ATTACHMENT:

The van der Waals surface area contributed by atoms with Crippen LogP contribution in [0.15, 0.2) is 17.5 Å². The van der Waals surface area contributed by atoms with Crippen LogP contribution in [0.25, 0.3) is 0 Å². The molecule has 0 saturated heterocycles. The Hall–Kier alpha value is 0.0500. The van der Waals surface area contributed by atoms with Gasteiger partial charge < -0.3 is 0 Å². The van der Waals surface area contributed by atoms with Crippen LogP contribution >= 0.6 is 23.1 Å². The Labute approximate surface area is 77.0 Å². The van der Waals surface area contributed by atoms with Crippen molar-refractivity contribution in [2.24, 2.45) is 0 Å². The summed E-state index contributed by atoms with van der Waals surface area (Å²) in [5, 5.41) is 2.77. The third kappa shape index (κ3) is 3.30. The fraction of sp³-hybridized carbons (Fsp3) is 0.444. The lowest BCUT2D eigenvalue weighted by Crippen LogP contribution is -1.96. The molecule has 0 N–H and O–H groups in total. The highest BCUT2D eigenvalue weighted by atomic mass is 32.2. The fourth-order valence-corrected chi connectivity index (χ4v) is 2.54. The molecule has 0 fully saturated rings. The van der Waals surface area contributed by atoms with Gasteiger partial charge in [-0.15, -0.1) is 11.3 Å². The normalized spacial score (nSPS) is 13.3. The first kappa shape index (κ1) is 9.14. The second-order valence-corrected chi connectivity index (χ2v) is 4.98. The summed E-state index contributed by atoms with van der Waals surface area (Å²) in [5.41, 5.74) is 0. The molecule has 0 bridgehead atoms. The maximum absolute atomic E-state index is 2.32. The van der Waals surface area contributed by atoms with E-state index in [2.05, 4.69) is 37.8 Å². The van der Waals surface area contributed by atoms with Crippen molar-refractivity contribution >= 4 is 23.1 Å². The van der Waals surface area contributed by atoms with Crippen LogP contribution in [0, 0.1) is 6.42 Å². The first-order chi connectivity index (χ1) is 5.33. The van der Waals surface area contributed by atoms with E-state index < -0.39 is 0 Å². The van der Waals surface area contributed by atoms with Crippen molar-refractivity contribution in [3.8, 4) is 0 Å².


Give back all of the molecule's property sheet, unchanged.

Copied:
The van der Waals surface area contributed by atoms with Crippen LogP contribution in [0.15, 0.2) is 17.5 Å². The van der Waals surface area contributed by atoms with Crippen LogP contribution in [0.25, 0.3) is 0 Å². The molecule has 0 saturated heterocycles. The Hall–Kier alpha value is 0.0500. The van der Waals surface area contributed by atoms with Gasteiger partial charge < -0.3 is 0 Å². The van der Waals surface area contributed by atoms with Crippen LogP contribution >= 0.6 is 23.1 Å². The Labute approximate surface area is 77.0 Å². The van der Waals surface area contributed by atoms with Crippen molar-refractivity contribution in [2.24, 2.45) is 0 Å². The summed E-state index contributed by atoms with van der Waals surface area (Å²) in [5, 5.41) is 2.77. The third kappa shape index (κ3) is 3.30. The fraction of sp³-hybridized carbons (Fsp3) is 0.444. The lowest BCUT2D eigenvalue weighted by Crippen LogP contribution is -1.96. The molecule has 0 N–H and O–H groups in total. The highest BCUT2D eigenvalue weighted by atomic mass is 32.2. The fourth-order valence-corrected chi connectivity index (χ4v) is 2.54. The molecule has 0 fully saturated rings. The van der Waals surface area contributed by atoms with Gasteiger partial charge in [-0.15, -0.1) is 11.3 Å². The normalized spacial score (nSPS) is 13.3. The first kappa shape index (κ1) is 9.14. The second-order valence-corrected chi connectivity index (χ2v) is 4.98. The summed E-state index contributed by atoms with van der Waals surface area (Å²) in [5.41, 5.74) is 0. The molecule has 0 bridgehead atoms. The maximum absolute atomic E-state index is 2.32. The van der Waals surface area contributed by atoms with E-state index in [2.05, 4.69) is 37.8 Å². The van der Waals surface area contributed by atoms with Crippen molar-refractivity contribution >= 4 is 23.1 Å². The van der Waals surface area contributed by atoms with Crippen LogP contribution in [0, 0.1) is 6.42 Å². The first-order chi connectivity index (χ1) is 5.33. The van der Waals surface area contributed by atoms with E-state index < -0.39 is 0 Å². The van der Waals surface area contributed by atoms with Crippen molar-refractivity contribution in [3.8, 4) is 0 Å².